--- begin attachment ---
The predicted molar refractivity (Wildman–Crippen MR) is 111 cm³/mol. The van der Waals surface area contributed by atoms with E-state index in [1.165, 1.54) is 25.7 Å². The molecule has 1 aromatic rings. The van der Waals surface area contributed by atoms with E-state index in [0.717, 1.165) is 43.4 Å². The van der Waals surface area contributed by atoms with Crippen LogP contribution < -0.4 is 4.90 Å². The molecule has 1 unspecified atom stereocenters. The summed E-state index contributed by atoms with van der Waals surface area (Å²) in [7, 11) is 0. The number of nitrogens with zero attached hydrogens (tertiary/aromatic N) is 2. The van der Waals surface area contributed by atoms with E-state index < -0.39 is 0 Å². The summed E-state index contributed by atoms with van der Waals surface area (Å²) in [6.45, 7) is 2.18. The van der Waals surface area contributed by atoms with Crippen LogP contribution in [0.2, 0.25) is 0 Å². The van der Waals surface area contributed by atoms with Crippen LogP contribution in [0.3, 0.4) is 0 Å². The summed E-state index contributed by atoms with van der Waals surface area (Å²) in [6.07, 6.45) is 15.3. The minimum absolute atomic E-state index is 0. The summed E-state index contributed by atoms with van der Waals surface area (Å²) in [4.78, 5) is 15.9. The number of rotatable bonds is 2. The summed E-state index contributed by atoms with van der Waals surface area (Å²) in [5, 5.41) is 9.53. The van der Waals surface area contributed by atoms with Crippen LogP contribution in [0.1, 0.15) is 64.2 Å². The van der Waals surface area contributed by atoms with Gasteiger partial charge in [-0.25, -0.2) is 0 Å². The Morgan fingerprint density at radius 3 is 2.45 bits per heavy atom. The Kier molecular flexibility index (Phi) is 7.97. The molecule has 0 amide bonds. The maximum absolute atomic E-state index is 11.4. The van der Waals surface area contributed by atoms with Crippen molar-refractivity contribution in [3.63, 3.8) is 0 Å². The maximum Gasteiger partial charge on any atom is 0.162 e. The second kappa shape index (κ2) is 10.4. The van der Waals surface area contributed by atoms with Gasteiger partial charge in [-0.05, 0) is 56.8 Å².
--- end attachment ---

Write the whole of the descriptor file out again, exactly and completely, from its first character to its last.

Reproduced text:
The predicted molar refractivity (Wildman–Crippen MR) is 111 cm³/mol. The van der Waals surface area contributed by atoms with E-state index in [1.165, 1.54) is 25.7 Å². The molecule has 1 aromatic rings. The van der Waals surface area contributed by atoms with E-state index in [0.717, 1.165) is 43.4 Å². The van der Waals surface area contributed by atoms with Crippen LogP contribution < -0.4 is 4.90 Å². The molecule has 1 unspecified atom stereocenters. The summed E-state index contributed by atoms with van der Waals surface area (Å²) in [7, 11) is 0. The number of nitrogens with zero attached hydrogens (tertiary/aromatic N) is 2. The van der Waals surface area contributed by atoms with E-state index < -0.39 is 0 Å². The summed E-state index contributed by atoms with van der Waals surface area (Å²) in [6.45, 7) is 2.18. The van der Waals surface area contributed by atoms with Crippen LogP contribution in [0.2, 0.25) is 0 Å². The van der Waals surface area contributed by atoms with Crippen LogP contribution in [0.3, 0.4) is 0 Å². The summed E-state index contributed by atoms with van der Waals surface area (Å²) in [6.07, 6.45) is 15.3. The minimum absolute atomic E-state index is 0. The summed E-state index contributed by atoms with van der Waals surface area (Å²) in [4.78, 5) is 15.9. The number of rotatable bonds is 2. The summed E-state index contributed by atoms with van der Waals surface area (Å²) in [5, 5.41) is 9.53. The van der Waals surface area contributed by atoms with Crippen LogP contribution in [0.1, 0.15) is 64.2 Å². The van der Waals surface area contributed by atoms with Gasteiger partial charge in [-0.25, -0.2) is 0 Å². The Morgan fingerprint density at radius 3 is 2.45 bits per heavy atom. The Kier molecular flexibility index (Phi) is 7.97. The molecule has 0 amide bonds. The maximum absolute atomic E-state index is 11.4. The van der Waals surface area contributed by atoms with Crippen molar-refractivity contribution in [3.63, 3.8) is 0 Å². The maximum Gasteiger partial charge on any atom is 0.162 e. The second kappa shape index (κ2) is 10.4. The van der Waals surface area contributed by atoms with Gasteiger partial charge in [-0.05, 0) is 56.8 Å².